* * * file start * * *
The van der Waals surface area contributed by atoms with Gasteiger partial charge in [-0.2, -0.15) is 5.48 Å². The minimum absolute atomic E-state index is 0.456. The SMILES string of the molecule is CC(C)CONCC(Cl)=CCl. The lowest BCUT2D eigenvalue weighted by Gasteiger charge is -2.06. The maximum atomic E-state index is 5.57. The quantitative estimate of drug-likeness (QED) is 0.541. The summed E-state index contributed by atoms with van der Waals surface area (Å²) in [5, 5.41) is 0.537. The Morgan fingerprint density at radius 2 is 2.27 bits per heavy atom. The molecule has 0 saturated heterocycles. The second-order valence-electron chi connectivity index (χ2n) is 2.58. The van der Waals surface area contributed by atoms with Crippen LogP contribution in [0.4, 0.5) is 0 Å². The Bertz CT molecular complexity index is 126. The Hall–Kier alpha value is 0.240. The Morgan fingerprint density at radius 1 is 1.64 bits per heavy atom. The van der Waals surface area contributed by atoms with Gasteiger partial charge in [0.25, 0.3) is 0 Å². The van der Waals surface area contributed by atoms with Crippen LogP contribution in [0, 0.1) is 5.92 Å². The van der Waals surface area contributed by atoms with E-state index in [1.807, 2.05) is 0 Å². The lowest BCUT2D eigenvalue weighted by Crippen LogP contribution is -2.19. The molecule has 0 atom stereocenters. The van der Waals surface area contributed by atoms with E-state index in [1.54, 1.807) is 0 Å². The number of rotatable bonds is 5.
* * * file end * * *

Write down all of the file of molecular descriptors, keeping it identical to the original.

The van der Waals surface area contributed by atoms with Gasteiger partial charge in [-0.2, -0.15) is 5.48 Å². The minimum absolute atomic E-state index is 0.456. The SMILES string of the molecule is CC(C)CONCC(Cl)=CCl. The lowest BCUT2D eigenvalue weighted by Gasteiger charge is -2.06. The maximum atomic E-state index is 5.57. The quantitative estimate of drug-likeness (QED) is 0.541. The summed E-state index contributed by atoms with van der Waals surface area (Å²) in [5, 5.41) is 0.537. The Morgan fingerprint density at radius 2 is 2.27 bits per heavy atom. The molecule has 0 saturated heterocycles. The second-order valence-electron chi connectivity index (χ2n) is 2.58. The van der Waals surface area contributed by atoms with Crippen LogP contribution in [0.4, 0.5) is 0 Å². The Bertz CT molecular complexity index is 126. The Hall–Kier alpha value is 0.240. The Morgan fingerprint density at radius 1 is 1.64 bits per heavy atom. The van der Waals surface area contributed by atoms with Gasteiger partial charge in [0.25, 0.3) is 0 Å². The van der Waals surface area contributed by atoms with Crippen LogP contribution in [0, 0.1) is 5.92 Å². The van der Waals surface area contributed by atoms with E-state index in [1.807, 2.05) is 0 Å². The lowest BCUT2D eigenvalue weighted by Crippen LogP contribution is -2.19. The molecule has 0 atom stereocenters. The van der Waals surface area contributed by atoms with E-state index in [1.54, 1.807) is 0 Å². The number of rotatable bonds is 5.